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Species Restoration

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Species Restoration

Species Restoration
Image credits: Aurochs cow - Daniel Foidl, Aurochs bull - Tom Hammond

The True Nature Foundation launched a programme called ‘Uruz’ to bring back the Aurochs, the original wild cattle species of Europe, together with international partners.

Goal of this project is to breed back an animal that resembles the Aurochs in every aspect: appearance, behaviour and even genetically. Uruz is the old Germanic word for Aurochs and seems fit for a project that has the goal to recreate the mighty wild cattle that roamed throughout Eurasia until four centuries ago.


The Uruz Project will use state of the art science to guide the breeding process. The DNA of the Aurochs has been completely reconstructed and will serve as the baseline for the reconstruction of the Aurochs. That DNA will be studied to see how characteristics of the animal are coded. The same DNA will tell us how large and how variable Aurochs populations were.

Knowledge about Aurochs DNA will also be used to change certain aspects of present day cattle DNA by means of so-called genome editing. Genome editing is a completely new field of science and will reduce the number of generations needed for breeding. It will reduce unwanted traits and it will eliminate wrong genes, so they cannot re-appear in later generations. The Project is also very thorough by reducing the amount of founder cattle breeds and only use a few carefully selected breeds which already have a strong resemblance to the Aurochs.


  • A limited number of ancient cattle breeds are carefully selected, based upon their morphological resemblance to the Aurochs
  • Only two breeds are included per breeding line for predictability and for long-term genetic and phenotypical stability.
  • Each breeding line will start with crossbreeding a cattle breed (breed 1), which shows the highest proportion of Aurochs characteristics, with another breed (breed 2) which brings in features missing in breed 1, without compromising the aurochs features of breed 1.
  • Breeding combinations are based on morphology, genetic inheritance of characteristics of each two breeds and the way they interact between the two breeds
  • The breeding strategy is based on classic Mendelian rules of inheritance and tried and tested breeding approaches, which are commonly used in cattle breeding.
  • Breeding combinations will also be optimized to decrease the bellcurve regarding characteristics, which will show in the resulting crossbred generation. This minimizes the amount of animals to be selected out and will result in more homogeneous herds of crossbreds.
  • After careful research a list of selection criteria has been drawn up, which will be used to determine which individuals of a crossbred line will be used in further crossbred generations.
  • First generation (F1) crossbred animals of breeding line 1 will be crossbred with F1 animals of breeding line 2, effectively bringing together all Aurochs characteristics in the next generation.


The research needed is being performed by an international consortium of scientific institutes and organizations, representing the best in geneticists, ancient geneticists and molecular biologists in this field of science.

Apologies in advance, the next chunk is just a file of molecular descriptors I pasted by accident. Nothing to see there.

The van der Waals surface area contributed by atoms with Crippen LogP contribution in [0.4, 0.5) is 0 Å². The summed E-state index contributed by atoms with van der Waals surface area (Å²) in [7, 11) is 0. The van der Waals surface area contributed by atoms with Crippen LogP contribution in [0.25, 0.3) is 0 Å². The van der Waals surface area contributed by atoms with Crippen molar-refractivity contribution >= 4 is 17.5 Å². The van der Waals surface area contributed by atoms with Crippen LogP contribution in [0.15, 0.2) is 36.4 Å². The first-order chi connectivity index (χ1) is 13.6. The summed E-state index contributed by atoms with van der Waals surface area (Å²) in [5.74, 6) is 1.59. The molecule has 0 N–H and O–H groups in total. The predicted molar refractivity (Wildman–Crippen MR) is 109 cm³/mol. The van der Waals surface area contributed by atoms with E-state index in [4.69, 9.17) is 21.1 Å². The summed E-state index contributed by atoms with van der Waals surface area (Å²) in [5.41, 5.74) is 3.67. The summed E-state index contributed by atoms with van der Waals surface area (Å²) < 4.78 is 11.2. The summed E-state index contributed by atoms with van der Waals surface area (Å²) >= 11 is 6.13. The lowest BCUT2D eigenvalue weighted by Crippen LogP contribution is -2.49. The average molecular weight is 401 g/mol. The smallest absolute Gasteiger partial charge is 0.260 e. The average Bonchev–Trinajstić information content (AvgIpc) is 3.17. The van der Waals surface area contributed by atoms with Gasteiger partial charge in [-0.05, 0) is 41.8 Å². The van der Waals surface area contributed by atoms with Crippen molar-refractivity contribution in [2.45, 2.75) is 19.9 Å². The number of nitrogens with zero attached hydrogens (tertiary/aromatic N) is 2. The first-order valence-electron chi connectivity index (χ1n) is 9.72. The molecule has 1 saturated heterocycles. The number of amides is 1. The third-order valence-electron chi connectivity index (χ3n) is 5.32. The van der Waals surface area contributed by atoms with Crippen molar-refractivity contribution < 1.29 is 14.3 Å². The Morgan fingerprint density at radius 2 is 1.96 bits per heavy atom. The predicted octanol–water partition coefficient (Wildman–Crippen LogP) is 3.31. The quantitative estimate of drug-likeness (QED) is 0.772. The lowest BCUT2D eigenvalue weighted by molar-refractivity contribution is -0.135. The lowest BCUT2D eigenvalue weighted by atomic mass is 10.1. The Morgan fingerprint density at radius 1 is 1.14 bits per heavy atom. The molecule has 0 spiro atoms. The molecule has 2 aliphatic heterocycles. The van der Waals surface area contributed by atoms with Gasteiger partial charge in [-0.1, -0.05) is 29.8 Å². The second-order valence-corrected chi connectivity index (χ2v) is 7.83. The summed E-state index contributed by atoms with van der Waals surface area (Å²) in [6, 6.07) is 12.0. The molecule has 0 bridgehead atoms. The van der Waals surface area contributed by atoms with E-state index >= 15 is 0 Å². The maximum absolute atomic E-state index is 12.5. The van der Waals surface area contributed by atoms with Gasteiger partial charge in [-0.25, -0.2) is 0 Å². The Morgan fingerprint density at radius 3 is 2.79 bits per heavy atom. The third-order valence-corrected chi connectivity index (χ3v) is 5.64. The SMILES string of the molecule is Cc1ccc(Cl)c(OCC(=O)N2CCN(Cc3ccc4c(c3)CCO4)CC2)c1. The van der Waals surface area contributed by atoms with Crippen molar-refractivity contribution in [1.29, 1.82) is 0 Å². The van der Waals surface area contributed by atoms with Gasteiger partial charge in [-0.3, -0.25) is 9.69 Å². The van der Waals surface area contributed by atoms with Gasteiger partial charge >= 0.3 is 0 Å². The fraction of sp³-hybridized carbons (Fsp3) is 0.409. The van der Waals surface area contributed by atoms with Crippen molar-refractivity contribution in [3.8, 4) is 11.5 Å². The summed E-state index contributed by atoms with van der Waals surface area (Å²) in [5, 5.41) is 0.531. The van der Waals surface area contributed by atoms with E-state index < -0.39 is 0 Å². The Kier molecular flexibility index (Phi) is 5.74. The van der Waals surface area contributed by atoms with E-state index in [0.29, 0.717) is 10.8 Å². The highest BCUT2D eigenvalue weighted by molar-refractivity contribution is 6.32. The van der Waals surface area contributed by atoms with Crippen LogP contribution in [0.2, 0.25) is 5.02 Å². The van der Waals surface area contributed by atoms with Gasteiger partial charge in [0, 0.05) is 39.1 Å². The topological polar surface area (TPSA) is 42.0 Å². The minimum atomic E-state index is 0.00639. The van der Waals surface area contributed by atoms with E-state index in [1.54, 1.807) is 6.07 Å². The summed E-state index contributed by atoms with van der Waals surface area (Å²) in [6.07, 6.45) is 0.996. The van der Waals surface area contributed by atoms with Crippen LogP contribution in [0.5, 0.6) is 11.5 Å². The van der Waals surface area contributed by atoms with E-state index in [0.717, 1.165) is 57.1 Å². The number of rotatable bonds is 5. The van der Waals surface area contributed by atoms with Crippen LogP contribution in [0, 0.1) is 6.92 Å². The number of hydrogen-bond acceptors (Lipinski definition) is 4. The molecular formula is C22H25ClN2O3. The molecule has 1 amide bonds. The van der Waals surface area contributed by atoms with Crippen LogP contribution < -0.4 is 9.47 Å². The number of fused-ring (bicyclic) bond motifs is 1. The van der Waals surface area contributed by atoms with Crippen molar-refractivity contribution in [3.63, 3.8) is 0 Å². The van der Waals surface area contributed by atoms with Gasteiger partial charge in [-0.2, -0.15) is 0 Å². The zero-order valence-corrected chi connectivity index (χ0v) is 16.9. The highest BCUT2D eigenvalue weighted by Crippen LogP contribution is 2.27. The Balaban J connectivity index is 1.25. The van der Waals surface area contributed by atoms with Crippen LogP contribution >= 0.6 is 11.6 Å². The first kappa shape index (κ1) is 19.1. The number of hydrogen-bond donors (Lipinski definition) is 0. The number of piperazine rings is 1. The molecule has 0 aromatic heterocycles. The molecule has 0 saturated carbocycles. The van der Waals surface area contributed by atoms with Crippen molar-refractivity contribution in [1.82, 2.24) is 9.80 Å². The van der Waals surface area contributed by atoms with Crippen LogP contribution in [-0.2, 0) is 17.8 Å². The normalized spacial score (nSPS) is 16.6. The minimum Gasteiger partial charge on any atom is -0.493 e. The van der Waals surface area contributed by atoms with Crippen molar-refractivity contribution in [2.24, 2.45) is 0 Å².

Simultaneously, several nature organizations and other partners from Europe have gathered in the Uruz Project. Breeding herds will start in Germany, The Netherlands, Portugal, Spain, Italy, Czech Republic, Poland and Russia. Other countries will follow in the next years.


The main reason why we should bring back the Aurochs is the fact that ecological restoration projects, such as are being undertaken by the True Nature Foundation and their partners, cannot be complete without bringing back those key elements that help shape and reshape wild landscapes. One of the so called keystone animal species is the Aurochs, a large animal that has dominated the landscape until just a few centuries ago. It is predicted that large herds of Aurochs will attract paying visitors and thus will contribute to local communities in dire need of new economic prospects for their area. The Aurochs will therefore be the flagship species for nature restoration in Europe.

Aurochs Breeding Stations

Coto Doñana Wildlife Reserve

Doñana National Park in Andalusia occupies the right bank of the Guadalquivir river at its estuary on the Atlantic Ocean. It is notable for the great diversity of its biotopes, especially lagoons, marshlands, fixed and mobile dunes, scrub woodland and maquis. It is one of the largest heronries in the Mediterranean region and is the wintering site for more than 500,000 water fowl each year.

Danube Delta Wildlife Reserve

The Danube Delta is a remarkable wetland area feature constituting critical habitat for migratory birds and other animals. It is the major remaining wetland on the flyway between central and Eastern Europe and the Mediterranean and Middle East and Africa.

Parque Mineiro

Parque Mineiro is part of Parque Natural do Vale do Guadiana. Guadiana is a natural park in south-eastern Portugal. This area with hills, plains and deep valleys around Serpa and Mértola shelters the Rio Guadiana, one of Portugal’s largest and most important rivers. Among its rich variety of flora and fauna are several rare or endangered species.

Southern Carpathians

This project aims to restore the native species, habitats and ecological processes of the Anina Mountains, and to contribute to the socio-economic development of the local communities in the area by providing employment as well as contributing to business development in Caraş-Severin County, southwest Romania. 

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